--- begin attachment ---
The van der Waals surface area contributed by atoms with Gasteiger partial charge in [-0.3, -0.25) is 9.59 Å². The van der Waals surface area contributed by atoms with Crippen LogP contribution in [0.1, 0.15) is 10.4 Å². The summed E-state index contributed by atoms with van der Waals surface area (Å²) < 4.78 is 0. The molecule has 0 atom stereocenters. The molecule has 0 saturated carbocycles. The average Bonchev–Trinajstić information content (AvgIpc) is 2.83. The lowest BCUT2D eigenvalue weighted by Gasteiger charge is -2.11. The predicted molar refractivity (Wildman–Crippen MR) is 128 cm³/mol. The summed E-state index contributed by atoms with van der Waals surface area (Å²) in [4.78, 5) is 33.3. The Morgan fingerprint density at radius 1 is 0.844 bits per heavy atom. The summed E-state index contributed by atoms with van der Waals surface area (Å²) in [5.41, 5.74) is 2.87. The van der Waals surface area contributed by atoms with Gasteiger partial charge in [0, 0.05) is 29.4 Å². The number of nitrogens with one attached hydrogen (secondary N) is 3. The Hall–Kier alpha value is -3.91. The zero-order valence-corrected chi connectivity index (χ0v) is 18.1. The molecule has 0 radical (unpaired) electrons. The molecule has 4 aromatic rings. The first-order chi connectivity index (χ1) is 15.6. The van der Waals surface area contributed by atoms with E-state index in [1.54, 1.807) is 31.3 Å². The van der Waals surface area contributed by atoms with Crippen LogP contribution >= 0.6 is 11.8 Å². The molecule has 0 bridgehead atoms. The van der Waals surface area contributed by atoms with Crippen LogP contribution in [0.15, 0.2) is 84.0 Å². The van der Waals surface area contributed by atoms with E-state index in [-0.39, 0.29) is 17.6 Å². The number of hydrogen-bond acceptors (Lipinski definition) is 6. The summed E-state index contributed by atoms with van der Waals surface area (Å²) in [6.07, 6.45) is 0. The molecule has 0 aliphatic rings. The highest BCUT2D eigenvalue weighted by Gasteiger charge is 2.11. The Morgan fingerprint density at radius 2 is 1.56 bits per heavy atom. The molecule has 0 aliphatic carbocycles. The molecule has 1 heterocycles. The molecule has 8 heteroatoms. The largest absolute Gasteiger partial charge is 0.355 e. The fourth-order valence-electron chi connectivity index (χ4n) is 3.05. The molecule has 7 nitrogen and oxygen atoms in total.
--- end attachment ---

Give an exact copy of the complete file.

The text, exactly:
The van der Waals surface area contributed by atoms with Gasteiger partial charge in [-0.3, -0.25) is 9.59 Å². The van der Waals surface area contributed by atoms with Crippen LogP contribution in [0.1, 0.15) is 10.4 Å². The summed E-state index contributed by atoms with van der Waals surface area (Å²) < 4.78 is 0. The molecule has 0 atom stereocenters. The molecule has 0 saturated carbocycles. The average Bonchev–Trinajstić information content (AvgIpc) is 2.83. The lowest BCUT2D eigenvalue weighted by Gasteiger charge is -2.11. The predicted molar refractivity (Wildman–Crippen MR) is 128 cm³/mol. The summed E-state index contributed by atoms with van der Waals surface area (Å²) in [4.78, 5) is 33.3. The Morgan fingerprint density at radius 1 is 0.844 bits per heavy atom. The summed E-state index contributed by atoms with van der Waals surface area (Å²) in [5.41, 5.74) is 2.87. The van der Waals surface area contributed by atoms with Gasteiger partial charge in [0, 0.05) is 29.4 Å². The number of nitrogens with one attached hydrogen (secondary N) is 3. The Hall–Kier alpha value is -3.91. The zero-order valence-corrected chi connectivity index (χ0v) is 18.1. The molecule has 0 radical (unpaired) electrons. The molecule has 4 aromatic rings. The first-order chi connectivity index (χ1) is 15.6. The van der Waals surface area contributed by atoms with E-state index in [1.54, 1.807) is 31.3 Å². The van der Waals surface area contributed by atoms with Crippen LogP contribution >= 0.6 is 11.8 Å². The molecule has 0 bridgehead atoms. The van der Waals surface area contributed by atoms with Crippen LogP contribution in [0.15, 0.2) is 84.0 Å². The van der Waals surface area contributed by atoms with E-state index in [-0.39, 0.29) is 17.6 Å². The number of hydrogen-bond acceptors (Lipinski definition) is 6. The summed E-state index contributed by atoms with van der Waals surface area (Å²) in [6.07, 6.45) is 0. The molecule has 0 aliphatic rings. The highest BCUT2D eigenvalue weighted by Gasteiger charge is 2.11. The Morgan fingerprint density at radius 2 is 1.56 bits per heavy atom. The molecule has 0 aliphatic carbocycles. The molecule has 1 heterocycles. The molecule has 8 heteroatoms. The largest absolute Gasteiger partial charge is 0.355 e. The fourth-order valence-electron chi connectivity index (χ4n) is 3.05. The molecule has 7 nitrogen and oxygen atoms in total.